No I did not hunt, capture or kill — nor attempt to. No I do not plan to offer, sell, barter, purchase, deliver, ship, or export. But I did take the feather. And I do possess the feather. And given my familiarity with the Act from a past life working at the L.A. Zoo means I knowingly committed a misdemeanor, punishable by: a fine of up to $500, and up to six months in jail.

How Much Did You Say?

I’m giving up my plan because of the ridiculous pricetag. See this piece of outdoor furniture below?

 lounge.jpg

The wood bits are in need of a sand down and maybe a refinish and a sealing along with some new seat slats, but it’s a unique kinda ranchtastic piece that deserves some TLC, which is what I’d been wanting to do for Susan’s birthday later this week, finished off some new cushions.

The cushions as they appear seemed like a good lowcost solution some three years or so ago when we purchased them, but obviously the elements have not been kind to the light-colored floral pattern, and if one wants to stretch out across them it’s not all that comfortable.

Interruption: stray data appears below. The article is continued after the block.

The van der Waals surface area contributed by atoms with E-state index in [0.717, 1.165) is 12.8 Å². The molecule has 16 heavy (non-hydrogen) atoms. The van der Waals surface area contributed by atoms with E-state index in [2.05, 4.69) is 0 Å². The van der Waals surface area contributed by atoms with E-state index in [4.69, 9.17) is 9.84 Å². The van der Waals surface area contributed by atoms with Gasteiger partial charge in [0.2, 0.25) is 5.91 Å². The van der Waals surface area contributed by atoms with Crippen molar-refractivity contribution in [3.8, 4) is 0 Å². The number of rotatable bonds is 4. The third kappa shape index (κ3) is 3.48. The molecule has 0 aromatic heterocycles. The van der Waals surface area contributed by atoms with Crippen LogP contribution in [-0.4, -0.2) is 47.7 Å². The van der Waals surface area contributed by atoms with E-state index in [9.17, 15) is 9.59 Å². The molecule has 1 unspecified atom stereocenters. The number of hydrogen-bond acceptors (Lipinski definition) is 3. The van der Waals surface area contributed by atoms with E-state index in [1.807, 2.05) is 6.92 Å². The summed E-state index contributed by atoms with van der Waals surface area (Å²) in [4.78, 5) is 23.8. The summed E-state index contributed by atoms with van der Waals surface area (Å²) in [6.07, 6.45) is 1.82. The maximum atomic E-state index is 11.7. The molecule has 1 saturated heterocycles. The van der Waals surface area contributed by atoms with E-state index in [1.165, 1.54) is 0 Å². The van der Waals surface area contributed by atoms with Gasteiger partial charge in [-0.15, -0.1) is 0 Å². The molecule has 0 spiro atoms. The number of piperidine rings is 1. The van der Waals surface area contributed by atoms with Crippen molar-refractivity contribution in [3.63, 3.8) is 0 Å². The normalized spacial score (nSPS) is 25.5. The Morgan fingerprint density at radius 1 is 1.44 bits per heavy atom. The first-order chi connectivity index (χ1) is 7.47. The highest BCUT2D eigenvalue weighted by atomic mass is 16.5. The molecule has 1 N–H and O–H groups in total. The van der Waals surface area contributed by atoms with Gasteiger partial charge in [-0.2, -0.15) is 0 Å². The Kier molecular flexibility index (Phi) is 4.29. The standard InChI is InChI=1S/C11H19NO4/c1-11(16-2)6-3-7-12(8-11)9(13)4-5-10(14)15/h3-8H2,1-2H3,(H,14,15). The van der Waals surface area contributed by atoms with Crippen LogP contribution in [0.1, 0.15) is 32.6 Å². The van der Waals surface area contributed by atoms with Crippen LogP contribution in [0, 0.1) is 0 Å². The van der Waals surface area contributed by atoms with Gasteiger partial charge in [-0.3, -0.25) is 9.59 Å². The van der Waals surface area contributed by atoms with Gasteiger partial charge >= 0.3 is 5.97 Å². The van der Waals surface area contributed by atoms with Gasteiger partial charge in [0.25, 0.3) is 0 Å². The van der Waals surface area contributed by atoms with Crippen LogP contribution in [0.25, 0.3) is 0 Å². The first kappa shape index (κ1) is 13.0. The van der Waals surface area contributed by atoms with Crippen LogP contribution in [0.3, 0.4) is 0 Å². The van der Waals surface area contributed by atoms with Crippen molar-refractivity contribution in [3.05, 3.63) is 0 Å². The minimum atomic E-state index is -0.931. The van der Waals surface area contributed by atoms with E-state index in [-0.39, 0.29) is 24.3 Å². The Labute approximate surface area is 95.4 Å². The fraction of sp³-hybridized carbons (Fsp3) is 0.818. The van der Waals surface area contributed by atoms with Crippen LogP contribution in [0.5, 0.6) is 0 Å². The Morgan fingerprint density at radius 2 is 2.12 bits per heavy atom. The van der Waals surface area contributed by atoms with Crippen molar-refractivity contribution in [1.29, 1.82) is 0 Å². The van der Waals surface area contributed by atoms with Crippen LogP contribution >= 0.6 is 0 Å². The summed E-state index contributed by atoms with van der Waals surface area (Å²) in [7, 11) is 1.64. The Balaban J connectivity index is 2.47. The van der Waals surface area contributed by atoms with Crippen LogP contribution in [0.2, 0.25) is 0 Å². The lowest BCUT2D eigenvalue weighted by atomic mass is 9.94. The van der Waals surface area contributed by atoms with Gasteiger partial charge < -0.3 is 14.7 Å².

In putting off visiting Diamond Foam & Fabric on La Brea until this past Saturday I knew there was no way in hell I could deliver the finished project by next Friday, so with an eye towards our anniversary in June I biked over with the measurements for single seat and back cushions at 74 x 28 x 3 inches and 74 x 12 x 3 inches, respectively. After picking out a nice brick-red Sunbrela-brand outdoor fabric to work with our patio umbrella and chair cushions, I approached the guy behind the counter, who worked up an estimate for me. From the moment I told him the dimensions he took one look at me in my bike helmet and backpack and started shaking his head, which is an odd sales technique to say the least. I wasn’t sure why at first, but I soon found out.

See, from my untrained eye I’d been thinking the ballpark cost for the upholstered foam would be somewhere between $200 – $300. After all, it’s two pieces of foam and two pieces of fabric, plus whatever labor was involved.